Far from family and closest friends, we endeavored to celebrate a holiday that typically calls for digging the leaf out of the closet and cramming tons of family and friends around the table, quietly, just the two of us. It was amazing. Although we may have felt slightly ashamed when telling others of our plans, quick to explain financial logistics keeping us home for the holiday, privately, we were excited about it.
The feast, in particular, was the object of our awe. This is something that we had taken for granted for our entire lives. Although we may have played helping rolls from time to time (haha, get it?), that turkey, and the meal in general, had always been someone else’s responsibility. The concept of taking it on ourselves was daunting and exhilarating.
We went all out--turkey, mashed potatoes, cranberry sauce, veggies, and of course, pie. It was by no means easy. I think we spent half an hour alone wrestling that metal clamp from the turkey legs so we could remove the gizzards, and ended up eating at least two hours after the planned time. But none of this mattered! There was no one to impress, no one expecting to eat right at 2. And the food turned out amazing, and so much more rewarding to eat knowing that we had made it together. The next day, the food was still amazing. 3 days later, it was pretty good, and 5 days later it was decent. 2 weeks past, when we were still pulling turkey out of the freezer, it was OK, but I could have gone for a burger.
Now the big question: Did we start any traditions on our first Thanksgiving together? It’s hard to say specifically. Traditions are not always objective. I guess I may struggle with that stupid turkey clamp year after year, but I’d like to say that that won’t become a tradition. We did turn the “I’m thankful for...” activity into a drinking game. I think it’s safe to say that has solidified itself as a Newcomb family tradition, although, when we have kids, we may have to change drinking to eating brussel sprouts or something. Also, Husker football is, by default, a Thanksgiving tradition.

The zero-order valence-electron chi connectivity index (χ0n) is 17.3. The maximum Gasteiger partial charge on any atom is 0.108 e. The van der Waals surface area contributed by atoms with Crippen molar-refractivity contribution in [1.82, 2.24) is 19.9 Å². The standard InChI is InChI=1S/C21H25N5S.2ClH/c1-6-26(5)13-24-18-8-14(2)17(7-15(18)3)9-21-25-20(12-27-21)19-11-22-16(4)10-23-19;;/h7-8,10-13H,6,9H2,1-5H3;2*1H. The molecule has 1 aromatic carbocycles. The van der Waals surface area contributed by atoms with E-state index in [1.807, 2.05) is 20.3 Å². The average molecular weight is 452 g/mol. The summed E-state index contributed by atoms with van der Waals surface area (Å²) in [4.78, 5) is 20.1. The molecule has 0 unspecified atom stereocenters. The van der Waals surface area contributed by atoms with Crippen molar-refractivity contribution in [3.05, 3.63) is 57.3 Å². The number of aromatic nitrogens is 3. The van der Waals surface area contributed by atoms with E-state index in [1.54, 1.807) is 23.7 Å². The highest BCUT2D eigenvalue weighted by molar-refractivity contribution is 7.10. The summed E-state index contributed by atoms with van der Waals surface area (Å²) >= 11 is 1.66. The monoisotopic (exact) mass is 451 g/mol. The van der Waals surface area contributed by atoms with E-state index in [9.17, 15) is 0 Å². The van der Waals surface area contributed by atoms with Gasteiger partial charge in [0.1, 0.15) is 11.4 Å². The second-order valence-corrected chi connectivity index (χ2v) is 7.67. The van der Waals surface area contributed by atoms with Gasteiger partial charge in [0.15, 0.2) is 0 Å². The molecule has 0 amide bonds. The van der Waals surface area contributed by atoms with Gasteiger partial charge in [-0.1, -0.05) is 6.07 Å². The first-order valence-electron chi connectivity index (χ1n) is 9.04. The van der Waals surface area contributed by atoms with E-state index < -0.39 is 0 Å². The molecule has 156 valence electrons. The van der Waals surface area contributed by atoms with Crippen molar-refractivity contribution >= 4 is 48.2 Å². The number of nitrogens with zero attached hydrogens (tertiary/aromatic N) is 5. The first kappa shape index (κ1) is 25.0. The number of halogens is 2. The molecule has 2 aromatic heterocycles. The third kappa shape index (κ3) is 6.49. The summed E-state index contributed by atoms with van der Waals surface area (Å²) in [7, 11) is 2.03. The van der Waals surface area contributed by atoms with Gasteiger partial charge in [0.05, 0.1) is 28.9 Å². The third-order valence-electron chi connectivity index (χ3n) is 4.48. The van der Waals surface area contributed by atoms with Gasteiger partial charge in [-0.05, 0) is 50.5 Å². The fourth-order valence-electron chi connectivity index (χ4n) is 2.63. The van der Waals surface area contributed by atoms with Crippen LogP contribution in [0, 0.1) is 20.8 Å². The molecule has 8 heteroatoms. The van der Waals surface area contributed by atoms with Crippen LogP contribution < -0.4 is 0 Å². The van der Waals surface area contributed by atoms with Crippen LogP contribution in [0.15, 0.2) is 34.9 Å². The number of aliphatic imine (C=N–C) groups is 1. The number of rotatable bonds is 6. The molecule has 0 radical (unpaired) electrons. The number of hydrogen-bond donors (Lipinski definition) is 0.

In conclusion to my conclusion, I’ve had many memorable Thanksgivings in my life, but last year's spent with my wonderful wife has by far been my favorite. It will be a story we tell our kids year after year until long after they’re sick of it.
Did you know that there is another Reynolds Tribe? Completely unrelated. So I think.
09 November 2010
06 November 2010
Our dress rehearsal is terrible. Ellie has run out of base and lipstick, which means a hurried rush to restock so Phil can see how the actors look under the lights. The high school band sounds great, but plays so loudly that Steve constantly has to readjust Maria’s microphone volume. Gretl von Trapp has a sore throat, and I’m pretty sure Rolf tried to grab my butt as we crossed paths in the tunnel. Phil claims that all these calamities (except the possible groping, I’d rather die than mention that to Phil) foretell a smash hit on opening night, so we all cross our fingers that he is right. On opening night, Dad and Uncle Jack sit together in the row with a big open spot for Uncle Jack’s wheelchair. I can see them through the small gap in the curtain on Stage Left. Coy and I are dressed all in black- black shoes, socks, pants, long-sleeved tees. We don’t wear black caps because we both have such dark hair it would be pointless. In a moment of giddiness an hour before the curtain goes up, Coy writes “Backstage Goddess” on the back of my shirt with a black Sharpie marker. With 10 minutes to go, I pull my hair back into a ponytail, and send Coy through the tunnel to Stage Right. Phil leads the actors in a “shake out” where they all stand in the green room and shake wildly to release the nerves. Even Captain von Trapp participates, and this is his 5th show with us. Everyone is full of energy.
And of course, Phil’s prediction comes true. Opening night is amazing. Coy, Rolf, and Captain von Trapp manage to change the sets in less than 3 minutes. The band doesn’t drown out Maria. No one tries to cop a feel before they are herded onstage. After the show, my dad gives me pink carnations, as he does every opening night. Uncle Jack shakes my hand and tells me he can’t wait to see it again tomorrow night. Coy and I exchange high-fives that turn into hugs. The whole cast is on fire.
Hope it made you laugh!